Extreme dieting and thiamin deficiency underlie troubling neurologic changes.
Reprinted from Eating Disorders Review
November/December 2010 Volume 21, Number 6
©2010 Gürze Books
Two cases in a middle-aged and teenaged patient are a reminder that AN patients may develop encephalopathy due to thiamin deficiency.
One case, reported at the University of Campinas, Brazil, involved a 45-year-old woman (J Med Case Reports 2010; 4:217). The woman arrived at an emergency room with marked malnutrition and mental confusion, along with a wobbling gait and ophthalmoplegia. Laboratory tests uncovered low serum magnesium levels and megaloblastic anemia. Brain MRIs showed increased signals in the medial regions of the thalamus and the central and periaqueductal midbrain, and she was diagnosed with Wernicke’s encephalopathy.
Wernicke’s encephalopathy is an acute neuropsychiatric syndrome that results from thiamin deficiency. According to authors Dr. Laura Saad and colleagues, the condition is still greatly under-diagnosed in both adults and children because the telltale signs, including acute onset of ocular abnormalities such as blurred vision, and ataxia and global confusion, are not always present. The condition is a direct result of thiamin deficiency, and may be the aftermath of malnutrition, often paired with alcohol abuse.
The patient was found to have a long history of recurrent thoughts of being overweight and of self-imposed dietary restrictions and self-induced vomiting. The patient’s mother and son reported that the woman had been dieting since she was 30 years old and never allowed herself to weigh more than 88 lb. Every 40 days she spent 10 days vomiting everything she ate and drank. She and been a model as a teenager but remained unemployed after this. She also had been drinking gin daily for the last 8 years. One day after she was admitted to the hospital, her acute global confusion resolved but she continued to have severe memory deficits and confabulation.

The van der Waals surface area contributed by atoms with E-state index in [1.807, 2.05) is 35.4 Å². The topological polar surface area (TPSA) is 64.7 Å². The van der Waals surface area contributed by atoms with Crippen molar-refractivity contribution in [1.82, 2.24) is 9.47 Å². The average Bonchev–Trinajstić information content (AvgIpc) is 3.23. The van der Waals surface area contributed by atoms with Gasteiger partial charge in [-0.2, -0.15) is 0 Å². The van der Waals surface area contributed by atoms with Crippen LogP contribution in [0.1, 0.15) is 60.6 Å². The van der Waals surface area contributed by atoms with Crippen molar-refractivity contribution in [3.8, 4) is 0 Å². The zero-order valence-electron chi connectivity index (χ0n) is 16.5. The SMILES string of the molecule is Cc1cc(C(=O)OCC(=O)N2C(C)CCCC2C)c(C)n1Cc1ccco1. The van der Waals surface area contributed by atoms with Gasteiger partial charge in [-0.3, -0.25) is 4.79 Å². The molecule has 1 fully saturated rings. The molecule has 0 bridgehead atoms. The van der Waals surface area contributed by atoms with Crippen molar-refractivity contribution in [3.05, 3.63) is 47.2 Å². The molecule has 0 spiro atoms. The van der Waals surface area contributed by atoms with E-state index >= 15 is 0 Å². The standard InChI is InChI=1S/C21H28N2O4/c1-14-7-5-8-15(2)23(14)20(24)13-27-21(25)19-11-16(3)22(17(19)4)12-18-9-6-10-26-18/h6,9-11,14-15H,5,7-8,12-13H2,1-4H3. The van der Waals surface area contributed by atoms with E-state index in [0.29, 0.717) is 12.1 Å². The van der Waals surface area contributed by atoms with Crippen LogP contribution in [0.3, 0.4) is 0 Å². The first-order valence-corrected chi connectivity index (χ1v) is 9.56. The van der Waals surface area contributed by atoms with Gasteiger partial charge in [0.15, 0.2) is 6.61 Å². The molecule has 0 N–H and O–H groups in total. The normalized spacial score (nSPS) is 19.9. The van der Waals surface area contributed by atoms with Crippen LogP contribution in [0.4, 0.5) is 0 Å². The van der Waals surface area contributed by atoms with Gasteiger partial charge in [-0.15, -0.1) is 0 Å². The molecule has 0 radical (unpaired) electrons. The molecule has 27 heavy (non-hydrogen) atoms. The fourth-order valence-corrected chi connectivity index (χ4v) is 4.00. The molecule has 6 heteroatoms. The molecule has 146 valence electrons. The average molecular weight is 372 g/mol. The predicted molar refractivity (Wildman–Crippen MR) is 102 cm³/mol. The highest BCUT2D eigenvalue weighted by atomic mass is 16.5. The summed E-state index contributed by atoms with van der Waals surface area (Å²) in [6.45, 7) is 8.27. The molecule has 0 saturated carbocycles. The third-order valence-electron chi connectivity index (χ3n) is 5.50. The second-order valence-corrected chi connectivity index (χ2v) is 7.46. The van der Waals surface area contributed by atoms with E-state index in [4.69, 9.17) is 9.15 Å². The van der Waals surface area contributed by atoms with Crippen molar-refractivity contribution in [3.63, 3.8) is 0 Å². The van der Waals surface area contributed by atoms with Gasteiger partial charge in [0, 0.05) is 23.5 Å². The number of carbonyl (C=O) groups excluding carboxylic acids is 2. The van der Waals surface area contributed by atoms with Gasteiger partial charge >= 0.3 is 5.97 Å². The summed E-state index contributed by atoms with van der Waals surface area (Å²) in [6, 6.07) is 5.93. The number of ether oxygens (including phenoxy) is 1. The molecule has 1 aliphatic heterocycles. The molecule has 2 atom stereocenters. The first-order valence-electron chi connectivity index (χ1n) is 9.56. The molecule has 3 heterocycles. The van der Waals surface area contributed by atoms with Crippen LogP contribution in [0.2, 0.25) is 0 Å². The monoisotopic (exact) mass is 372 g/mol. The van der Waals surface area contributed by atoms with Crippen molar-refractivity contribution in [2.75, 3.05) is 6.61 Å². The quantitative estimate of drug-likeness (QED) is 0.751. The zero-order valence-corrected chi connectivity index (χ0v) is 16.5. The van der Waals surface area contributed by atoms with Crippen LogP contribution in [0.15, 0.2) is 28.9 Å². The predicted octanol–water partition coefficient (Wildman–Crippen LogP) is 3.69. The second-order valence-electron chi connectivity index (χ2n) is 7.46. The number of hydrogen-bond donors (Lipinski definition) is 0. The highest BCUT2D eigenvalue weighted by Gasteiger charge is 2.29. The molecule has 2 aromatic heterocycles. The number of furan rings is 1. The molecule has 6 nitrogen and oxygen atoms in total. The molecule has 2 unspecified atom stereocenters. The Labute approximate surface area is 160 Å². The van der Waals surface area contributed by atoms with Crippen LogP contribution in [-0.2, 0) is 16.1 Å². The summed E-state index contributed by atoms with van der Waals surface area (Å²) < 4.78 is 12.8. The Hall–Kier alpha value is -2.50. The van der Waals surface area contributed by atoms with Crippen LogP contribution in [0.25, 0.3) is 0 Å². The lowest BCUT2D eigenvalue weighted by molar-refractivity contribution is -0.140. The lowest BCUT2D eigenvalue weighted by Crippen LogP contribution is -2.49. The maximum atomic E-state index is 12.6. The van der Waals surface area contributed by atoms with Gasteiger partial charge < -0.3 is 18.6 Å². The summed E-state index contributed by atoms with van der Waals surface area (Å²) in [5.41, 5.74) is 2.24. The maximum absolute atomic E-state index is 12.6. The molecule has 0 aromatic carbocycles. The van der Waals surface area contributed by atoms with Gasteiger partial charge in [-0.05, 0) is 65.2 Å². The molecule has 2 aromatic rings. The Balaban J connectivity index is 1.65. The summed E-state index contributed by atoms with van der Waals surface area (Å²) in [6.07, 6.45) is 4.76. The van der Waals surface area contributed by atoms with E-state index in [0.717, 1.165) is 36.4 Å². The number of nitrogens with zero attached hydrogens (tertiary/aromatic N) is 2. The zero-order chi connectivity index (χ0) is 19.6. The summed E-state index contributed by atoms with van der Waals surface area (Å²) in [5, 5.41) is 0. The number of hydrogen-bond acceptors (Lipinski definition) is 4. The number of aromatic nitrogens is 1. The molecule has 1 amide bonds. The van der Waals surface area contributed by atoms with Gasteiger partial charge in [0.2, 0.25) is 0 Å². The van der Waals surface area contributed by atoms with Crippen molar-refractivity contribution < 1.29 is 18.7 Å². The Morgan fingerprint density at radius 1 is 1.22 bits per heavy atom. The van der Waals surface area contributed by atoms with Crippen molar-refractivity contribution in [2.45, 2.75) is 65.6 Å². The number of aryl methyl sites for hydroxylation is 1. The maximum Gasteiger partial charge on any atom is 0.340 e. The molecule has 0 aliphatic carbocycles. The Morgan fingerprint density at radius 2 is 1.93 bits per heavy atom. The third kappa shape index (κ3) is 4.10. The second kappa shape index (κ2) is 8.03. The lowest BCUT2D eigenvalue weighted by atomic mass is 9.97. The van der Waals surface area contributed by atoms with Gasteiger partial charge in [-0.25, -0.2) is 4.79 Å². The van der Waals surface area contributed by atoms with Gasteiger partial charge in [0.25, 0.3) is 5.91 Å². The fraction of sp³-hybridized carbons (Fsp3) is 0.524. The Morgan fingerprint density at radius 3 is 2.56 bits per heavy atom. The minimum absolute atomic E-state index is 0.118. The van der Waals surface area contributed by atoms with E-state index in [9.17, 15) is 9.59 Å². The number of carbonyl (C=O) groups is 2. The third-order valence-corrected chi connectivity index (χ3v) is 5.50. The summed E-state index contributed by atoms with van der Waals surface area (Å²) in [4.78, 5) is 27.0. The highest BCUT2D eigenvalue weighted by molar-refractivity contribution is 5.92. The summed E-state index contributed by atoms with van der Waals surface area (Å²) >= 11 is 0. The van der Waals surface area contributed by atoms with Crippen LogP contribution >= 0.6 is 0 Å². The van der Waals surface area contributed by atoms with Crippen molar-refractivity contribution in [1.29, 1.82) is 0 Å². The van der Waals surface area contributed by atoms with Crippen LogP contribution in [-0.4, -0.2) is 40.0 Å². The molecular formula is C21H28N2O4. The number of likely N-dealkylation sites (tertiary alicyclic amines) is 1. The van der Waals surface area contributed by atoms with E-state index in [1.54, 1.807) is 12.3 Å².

The patient was hospitalized for a month for psychiatric treatment and was also given a regimen of 600 mg of thiamin and 450 mg of magnesium oxide orally daily. She also received 4 gm of magnesium sulfate per day for the first 3 weeks and 1 gm per day during the last week of hospitalization. At the end of her hospitalization, her condition was much improved but her memory loss remained.
A case in a 15-year-old
In another instance, Dr. T. E. Peters and colleagues at Brown University reported a case of Wernicke’s encephalopathy in a 15-year-old girl with restricting-type AN (Adolesc Health 2007; 40:376). Just as with the Brazilian patient, the clinical triad of confusion, ataxia, and nystagmus, in addition to MRI scans showing bilateral subthalamic hyperdensities, led to the diagnosis of Wernicke’s encephalopathy. The girl had lost 66 lb over a 6-month period, following a strict diet depleted in thiamin, with no vitamin supplementation. The patient also reported going on a carbohydrate binge for 5 days prior to admission. Nutritional stabilization and parenteral thiamin replacement resulted in rapid improvement of her ataxia and nystagmus and contributed to her recovery.
In both patients, the classical triad of symptoms of Wernicke’s encephalopathy was present, which helped clinicians make the diagnosis. However, nearly one-fifth of patients do not have such clear-cut signs, and as many as 38% of patients with AN have thiamin deficiency. Also, some form of neurologic complications is found in up to 45% of AN patients. The authors recommend that thiamin therapy should be initiated when a patient with AN appears to be confused and disoriented.